Following the issuance of new supervisory guidelines, the Consumer Financial Protection Bureau released a statement highlighting that the guidelines do not have the same force as laws — but that doesn’t mean lenders should not heed the warning, lawyers told AFN.
The statement emphasized that guidelines do not “have the force and effect of law, and the agencies do not take enforcement actions based on supervisory guidance,” according to the statement released alongside other regulators in the industry.
“I didn’t pay that much attention to it because when the regulator says something whether it has the force of law or not technically doesn’t matter. It still represents the industry receiving communication about what it should do, and it needs to be heeded,” Christopher Willis, practice leader of Ballard Spahr’s consumer financial services litigation group, told AFN. “I don’t view the idea that it’s not law as meaning that that industry can ignore whatever is said in these guidance documents.”
The CFPB identified two central offenses that auto lenders should correct. First, the Bureau examined unidentified lenders whose servicers repossessed vehicles after the repossession was supposed to be canceled. “If you didn’t know that already and you’re in the auto finance industry it’s something that needs attention,” Willis said. “Because, it’s not one or two times we’ve seen them on that issue, it’s every exam for the past two years.”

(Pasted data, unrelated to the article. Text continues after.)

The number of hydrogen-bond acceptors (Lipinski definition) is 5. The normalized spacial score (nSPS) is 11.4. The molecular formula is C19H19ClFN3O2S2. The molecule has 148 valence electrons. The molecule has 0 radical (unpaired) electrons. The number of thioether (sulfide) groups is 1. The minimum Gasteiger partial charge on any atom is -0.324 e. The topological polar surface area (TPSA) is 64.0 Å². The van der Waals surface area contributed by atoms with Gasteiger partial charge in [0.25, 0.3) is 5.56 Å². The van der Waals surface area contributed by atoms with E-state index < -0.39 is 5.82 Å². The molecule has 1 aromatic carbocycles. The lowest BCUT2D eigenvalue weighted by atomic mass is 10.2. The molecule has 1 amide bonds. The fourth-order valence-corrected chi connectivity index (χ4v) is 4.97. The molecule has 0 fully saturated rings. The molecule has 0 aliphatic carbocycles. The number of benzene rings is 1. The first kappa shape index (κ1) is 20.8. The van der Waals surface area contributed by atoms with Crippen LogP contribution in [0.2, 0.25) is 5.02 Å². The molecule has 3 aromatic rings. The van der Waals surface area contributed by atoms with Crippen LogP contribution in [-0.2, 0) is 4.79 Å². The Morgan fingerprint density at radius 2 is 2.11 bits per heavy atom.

Second, the Bureau found that in instances where there was a total loss on the vehicle, creditors were not properly communicating the repayment process to the customer. Lenders take different approaches to totaled cars, but the most common is to either have the consumer continue making their regular payments or to suspend the account until insurance payments are finalized.
“We haven’t seen the CFPB try to dictate what policy lenders choose, but they’ve been critical of the quality and accuracy of communication,” Willis said. “The real objection the CFPB gives is that consumers didn’t know what was going to happen or when. They just get these billing statements that say $0 due [when their account is suspended], and then like a week after that they get a notice that they owe $5,000 [once insurance payments have been calculated]. That’s not outlandish to me the idea that you should tell the customer what’s going to happen doesn’t seem controversial or difficult to comply with to me.”